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#10
Yes, I was referencing to another thread where it was said that impulse response of vinyl is better.
It isn't of course as a needle simply can't move as fast sideways as a signal in a 192/24 file can.
 

Pluto

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#11
...and dbx disc system
If this is the same system as dbx noise reduction that chanced its arm against Dolby A in the 70s, then it was rightfully confined to the dustbin of history. There were two fundamental flaws:
  • In order to compete with Dolby A, it had to offer significantly better noise reduction. It's inventors quoted a headline figure of 20dB. This was overdoing it because...
  • It was a wide band system (unlike Dolby A, which opted for 4 independent companders) so, for example, any significant companding caused by a high frequency sound would cause audible low frequency "pumping". Dolby's use of narrow-band processors in combination with it's more modest (10-15dB) NR objectives made it an easy winner.
One of the best marketing decisions in audio ever made, IMHO, was the call to keep the Dolby A NR figure as modest as was needed to do the job necessary at that time. Had the system been pushed harder (and, therefore, its operation been more audible) it is highly likely that it would never have had the impact it did. The Dolby corporation would never have earned the vast amount from noise reduction, which in turn provided the R & D funding for repurposing the company who saw the digital writing on the wall when it came to analogue recording, and went on to reinvent itself as a specialist in shoving lots of tracks into space (then) sufficient for two. And we know what happened after that :cool:
 

Xulonn

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#12
An improved method of processing the sound of a rock being dragged down a ditch? :rolleyes: It's nice to see that modern vinyl fans are still seeing attempts to improving the technology they enjoy using, but like many older audio hobbyists and audiophiles, in my senior years, I have gone full digital.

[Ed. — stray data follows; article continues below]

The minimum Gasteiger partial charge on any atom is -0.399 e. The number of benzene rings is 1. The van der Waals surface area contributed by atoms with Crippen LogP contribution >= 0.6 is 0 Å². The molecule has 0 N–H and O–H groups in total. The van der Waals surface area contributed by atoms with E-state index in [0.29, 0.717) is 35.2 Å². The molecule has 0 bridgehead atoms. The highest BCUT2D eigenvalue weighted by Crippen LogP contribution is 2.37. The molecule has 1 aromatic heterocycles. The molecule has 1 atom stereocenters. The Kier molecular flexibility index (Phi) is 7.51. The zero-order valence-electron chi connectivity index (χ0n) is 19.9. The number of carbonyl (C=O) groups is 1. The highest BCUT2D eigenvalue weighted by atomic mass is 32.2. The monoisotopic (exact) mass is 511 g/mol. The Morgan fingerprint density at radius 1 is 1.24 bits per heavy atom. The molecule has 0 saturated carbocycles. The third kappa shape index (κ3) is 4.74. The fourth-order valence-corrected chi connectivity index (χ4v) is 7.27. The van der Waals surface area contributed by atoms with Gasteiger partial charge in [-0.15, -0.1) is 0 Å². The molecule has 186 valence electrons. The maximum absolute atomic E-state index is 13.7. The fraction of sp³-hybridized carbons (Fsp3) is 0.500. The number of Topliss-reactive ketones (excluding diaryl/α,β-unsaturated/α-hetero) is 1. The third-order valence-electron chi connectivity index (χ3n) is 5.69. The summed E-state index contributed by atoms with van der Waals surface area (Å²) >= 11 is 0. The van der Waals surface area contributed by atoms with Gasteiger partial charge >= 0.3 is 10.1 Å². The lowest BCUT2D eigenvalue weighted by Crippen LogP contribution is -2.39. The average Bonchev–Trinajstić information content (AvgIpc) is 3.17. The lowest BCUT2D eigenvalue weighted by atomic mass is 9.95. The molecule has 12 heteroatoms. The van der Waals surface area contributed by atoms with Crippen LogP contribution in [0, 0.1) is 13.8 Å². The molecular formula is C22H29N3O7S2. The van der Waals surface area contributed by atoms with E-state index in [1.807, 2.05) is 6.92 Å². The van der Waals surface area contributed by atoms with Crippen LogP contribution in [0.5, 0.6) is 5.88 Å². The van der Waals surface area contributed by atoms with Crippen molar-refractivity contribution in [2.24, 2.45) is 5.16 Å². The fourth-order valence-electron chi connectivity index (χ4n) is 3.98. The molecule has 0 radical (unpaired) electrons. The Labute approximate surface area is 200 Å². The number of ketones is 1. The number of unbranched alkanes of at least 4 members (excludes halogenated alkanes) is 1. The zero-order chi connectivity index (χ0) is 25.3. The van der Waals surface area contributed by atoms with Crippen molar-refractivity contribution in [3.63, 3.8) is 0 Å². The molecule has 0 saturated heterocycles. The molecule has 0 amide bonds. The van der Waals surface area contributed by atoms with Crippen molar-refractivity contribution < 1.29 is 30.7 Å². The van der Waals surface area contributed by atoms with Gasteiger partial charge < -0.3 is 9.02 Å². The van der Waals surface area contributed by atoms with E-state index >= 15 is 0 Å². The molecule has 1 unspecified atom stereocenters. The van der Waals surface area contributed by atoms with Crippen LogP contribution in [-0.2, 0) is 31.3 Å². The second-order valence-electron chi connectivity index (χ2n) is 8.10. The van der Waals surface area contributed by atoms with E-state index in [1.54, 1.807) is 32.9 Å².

Writing this comment inspired me to reminisce about my 66 years of enjoying recorded music - and I am writing a separate story about that in a new thread...
 

eliash

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#13
Yes, I was referencing to another thread where it was said that impulse response of vinyl is better.
It isn't of course as a needle simply can't move as fast sideways as a signal in a 192/24 file can.
Pic from one of my basement cabinets, technology from the last millenium. The High-Com is "breathing optimised" and was used with a Technics RS1506...to be honest, there was always some pain associated getting it working properly (from an engineering point of view) and not only once...

1561655800392.png
 

sergeauckland

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#15
If this is the same system as dbx noise reduction that chanced its arm against Dolby A in the 70s, then it was rightfully confined to the dustbin of history. There were two fundamental flaws:
  • In order to compete with Dolby A, it had to offer significantly better noise reduction. It's inventors quoted a headline figure of 20dB. This was overdoing it because...
  • It was a wide band system (unlike Dolby A, which opted for 4 independent companders) so, for example, any significant companding caused by a high frequency sound would cause audible low frequency "pumping". Dolby's use of narrow-band processors in combination with it's more modest (10-15dB) NR objectives made it an easy winner.